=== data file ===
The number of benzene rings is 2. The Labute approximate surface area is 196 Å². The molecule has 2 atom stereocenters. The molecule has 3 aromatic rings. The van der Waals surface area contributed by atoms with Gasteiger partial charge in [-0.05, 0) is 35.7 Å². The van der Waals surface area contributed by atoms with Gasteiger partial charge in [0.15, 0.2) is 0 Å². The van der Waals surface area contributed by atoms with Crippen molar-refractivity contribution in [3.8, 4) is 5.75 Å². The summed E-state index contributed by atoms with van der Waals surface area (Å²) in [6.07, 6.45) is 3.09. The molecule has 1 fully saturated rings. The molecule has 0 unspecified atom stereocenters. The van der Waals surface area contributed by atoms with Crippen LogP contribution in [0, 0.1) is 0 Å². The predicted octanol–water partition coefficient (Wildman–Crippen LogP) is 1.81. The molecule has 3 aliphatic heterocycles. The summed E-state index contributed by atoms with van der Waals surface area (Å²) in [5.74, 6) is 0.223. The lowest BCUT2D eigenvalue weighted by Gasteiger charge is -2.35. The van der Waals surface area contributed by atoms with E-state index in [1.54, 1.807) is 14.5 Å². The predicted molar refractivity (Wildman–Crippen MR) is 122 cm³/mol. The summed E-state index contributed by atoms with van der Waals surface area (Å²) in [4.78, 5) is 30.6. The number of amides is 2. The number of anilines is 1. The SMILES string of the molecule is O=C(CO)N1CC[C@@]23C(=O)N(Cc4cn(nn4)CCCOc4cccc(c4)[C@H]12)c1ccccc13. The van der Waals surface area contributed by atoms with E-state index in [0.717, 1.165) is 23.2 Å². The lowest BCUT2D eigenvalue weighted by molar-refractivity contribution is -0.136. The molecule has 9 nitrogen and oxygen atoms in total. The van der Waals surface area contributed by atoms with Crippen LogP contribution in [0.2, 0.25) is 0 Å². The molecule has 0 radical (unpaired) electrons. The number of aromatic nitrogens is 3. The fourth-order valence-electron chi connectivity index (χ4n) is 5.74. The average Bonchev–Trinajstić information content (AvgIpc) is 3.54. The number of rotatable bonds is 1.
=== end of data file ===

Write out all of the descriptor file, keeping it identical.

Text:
The number of benzene rings is 2. The Labute approximate surface area is 196 Å². The molecule has 2 atom stereocenters. The molecule has 3 aromatic rings. The van der Waals surface area contributed by atoms with Gasteiger partial charge in [-0.05, 0) is 35.7 Å². The van der Waals surface area contributed by atoms with Gasteiger partial charge in [0.15, 0.2) is 0 Å². The van der Waals surface area contributed by atoms with Crippen molar-refractivity contribution in [3.8, 4) is 5.75 Å². The summed E-state index contributed by atoms with van der Waals surface area (Å²) in [6.07, 6.45) is 3.09. The molecule has 1 fully saturated rings. The molecule has 0 unspecified atom stereocenters. The van der Waals surface area contributed by atoms with Crippen LogP contribution in [0, 0.1) is 0 Å². The predicted octanol–water partition coefficient (Wildman–Crippen LogP) is 1.81. The molecule has 3 aliphatic heterocycles. The summed E-state index contributed by atoms with van der Waals surface area (Å²) in [5.74, 6) is 0.223. The lowest BCUT2D eigenvalue weighted by Gasteiger charge is -2.35. The van der Waals surface area contributed by atoms with E-state index in [1.54, 1.807) is 14.5 Å². The predicted molar refractivity (Wildman–Crippen MR) is 122 cm³/mol. The summed E-state index contributed by atoms with van der Waals surface area (Å²) in [4.78, 5) is 30.6. The number of amides is 2. The number of anilines is 1. The SMILES string of the molecule is O=C(CO)N1CC[C@@]23C(=O)N(Cc4cn(nn4)CCCOc4cccc(c4)[C@H]12)c1ccccc13. The van der Waals surface area contributed by atoms with E-state index in [0.717, 1.165) is 23.2 Å². The lowest BCUT2D eigenvalue weighted by molar-refractivity contribution is -0.136. The molecule has 9 nitrogen and oxygen atoms in total. The van der Waals surface area contributed by atoms with Crippen LogP contribution in [0.2, 0.25) is 0 Å². The molecule has 0 radical (unpaired) electrons. The number of aromatic nitrogens is 3. The fourth-order valence-electron chi connectivity index (χ4n) is 5.74. The average Bonchev–Trinajstić information content (AvgIpc) is 3.54. The number of rotatable bonds is 1.